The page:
compare di-smiss, dis-miss?
Also cp Schmiss "trash, stuff", Schmeiß-Fliege "drosophila" (dew lowe, a.k.a. house fly), and schmieren, English to smear, smear campaign "deface, denigrate"; given dismiss cp to mete and I don't know what; also niederschmettern, to smite, abschmettern (of law suits).
Whichever way it went, rausschmeißen is chiefly denigrating.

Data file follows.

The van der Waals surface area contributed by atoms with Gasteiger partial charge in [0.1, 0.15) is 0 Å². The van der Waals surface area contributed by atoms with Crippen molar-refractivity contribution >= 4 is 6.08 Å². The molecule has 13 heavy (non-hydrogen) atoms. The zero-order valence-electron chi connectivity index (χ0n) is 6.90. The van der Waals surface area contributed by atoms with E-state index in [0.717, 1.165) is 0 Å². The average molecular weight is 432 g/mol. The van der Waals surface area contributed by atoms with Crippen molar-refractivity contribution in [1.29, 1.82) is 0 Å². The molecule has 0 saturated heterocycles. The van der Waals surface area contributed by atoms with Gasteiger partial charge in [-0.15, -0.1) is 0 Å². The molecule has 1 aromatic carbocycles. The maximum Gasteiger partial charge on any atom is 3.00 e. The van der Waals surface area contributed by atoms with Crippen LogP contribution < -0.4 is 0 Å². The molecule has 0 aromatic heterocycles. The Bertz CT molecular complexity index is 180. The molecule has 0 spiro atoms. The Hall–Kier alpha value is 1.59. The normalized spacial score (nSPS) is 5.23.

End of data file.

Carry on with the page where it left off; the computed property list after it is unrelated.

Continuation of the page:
rauswerfen, verwerfen, etc are not exactly positively connotated, but slightly less derogatory. Perhaps it's distantly relatrd to rufen, cp in Verruf geraten, opposite of Beruf and guter Ruf; That is, if the basic root, *weH meant to turn, change, the apparent relation to werfen and warp might be coincidental.
Either invokes the visual metaphor of hurling someone, e.g. out of the saloon.
As in English (e.g. "to let go"), euphemisms are usually sought to maintain politeness, kündigen, etw. entziehen, bitten zu gehen, ...